Passengers from a delayed TUI flight to Turkey spend the night at the check-in area of Manchester airport
Passengers from a delayed TUI flight to Turkey spend the night at the check-in area of Manchester airport

Stranded TUI passengers forced to sleep on Manchester airport floor and told to 'claim from your travel insurance'

The Man Who Pays His Way: Britain’s biggest travel company delays a flight from Manchester by 24 hours, then neglects to tell passengers it owes each of them £350

Simon Calder
Travel Correspondent
Thursday 31 May 2018 14:30
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The late May bank holiday isn’t always a great time to fly. In 2017, the British Airways IT system failed and shredded the airline’s schedules. This year, biblical storms in southeast England wrecked the plans of tens of thousands of travellers.

Fortunately, the European passengers’ rights rules specify the duty of care that airlines must provide, and the compensation they must pay unless the cause is out of their hands.

But this week countless travellers have found that what the rules say and how airlines actually behave during disruption can be very different.

Last Saturday evening, a planeload of passengers at Manchester airport were hoping to fly to Dalaman in Turkey with Britain’s biggest holiday company, TUI.

Their flight was delayed by 24 hours “due to short-notice changes to our flying programme”, according to TUI. Immediately that became apparent, the firm’s obligations are crystal clear. The most pressing: find hotel rooms for everyone, and provide transport.

I have experienced late-night cancellations on British Airways at Paris Charles de Gaulle, easyJet at Zurich and, reaching deep into the past, Dan-Air at Paris Orly. On all three occasions hotels were arranged within an hour or two.

Manchester airport is not some far-flung outpost with limited infrastructure and poor communications; it is a huge base for TUI and is surrounded by hundreds of hotels.

Passengers would be forgiven for assuming that the company, which has decades of experience in sourcing hotel rooms, has a fallback plan in place in case an evening flight is delayed or cancelled. But by 1am ground staff told everyone to find their own accommodation.

Despite the apparent shortage of beds, one passenger, Tim Parry, found a room at a Premier Inn in the city centre. With the hotel bill, breakfast and taxis, he is currently £300 out of pocket, when the rules say he should not have had to spend a bean.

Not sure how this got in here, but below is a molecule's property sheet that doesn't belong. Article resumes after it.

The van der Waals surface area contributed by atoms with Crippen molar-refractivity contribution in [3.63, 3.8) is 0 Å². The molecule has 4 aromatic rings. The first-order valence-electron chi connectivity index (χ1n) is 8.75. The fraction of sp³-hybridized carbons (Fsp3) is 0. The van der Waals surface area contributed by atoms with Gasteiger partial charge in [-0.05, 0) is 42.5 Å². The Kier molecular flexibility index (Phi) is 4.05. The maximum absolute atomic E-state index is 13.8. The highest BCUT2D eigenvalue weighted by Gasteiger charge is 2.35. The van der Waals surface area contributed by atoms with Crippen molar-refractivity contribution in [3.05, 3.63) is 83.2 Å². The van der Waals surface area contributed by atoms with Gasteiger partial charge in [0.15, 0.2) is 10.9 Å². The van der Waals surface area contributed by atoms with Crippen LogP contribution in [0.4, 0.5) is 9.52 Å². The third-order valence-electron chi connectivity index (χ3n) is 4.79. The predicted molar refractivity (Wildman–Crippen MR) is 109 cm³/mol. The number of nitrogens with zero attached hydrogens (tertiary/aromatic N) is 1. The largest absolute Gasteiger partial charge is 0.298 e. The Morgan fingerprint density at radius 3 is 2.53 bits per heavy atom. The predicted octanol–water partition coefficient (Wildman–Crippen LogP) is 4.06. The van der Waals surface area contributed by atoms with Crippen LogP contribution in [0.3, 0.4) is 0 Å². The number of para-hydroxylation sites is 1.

And he was one of the lucky ones. Many of the passengers, including children, ended up sleeping on airport benches or sitting up all night – saving TUI money.

The company told me: “In a situation like this we contact as many hotels as possible to try and source as many hotel rooms at that hotel as we can.

“Unfortunately due to a number of concerts and events happening in the Manchester area over the bank holiday weekend, this proved more difficult than usual.”

At least everyone can claim €400 (£350) in compensation for the delay. And TUI is obliged to tell passengers about this entitlement.

“We understand how frustrating a flight delay can be and have been in direct contact with customers,” TUI told me. The rules state the firm must tell them of their rights. But that “direct contact”, in the shape of a letter handed out to passengers, does nothing of the sort.

Instead of saying TUI is liable to pay compensation and explaining how to claim the cash, it tells them to claim from travel insurance.

There is no need for anyone to trouble their travel insurer, and TUI knows it. The letter looks plainly intended to put passengers off the scent.

The firm told me: “We’ll look in to the wording used in letters.”

From the evidence I have seen this week, airlines appear to believe they can shrug off their obligations under the European passengers’ rights rules with impunity.

The Civil Aviation Authority is required by the European Union to ensure that airlines flying from the UK comply with the rules. I trust the CAA’s new chief executive, Richard Moriarty, will remind airlines to treat their passengers with the respect the law demands – and take action when they do not.

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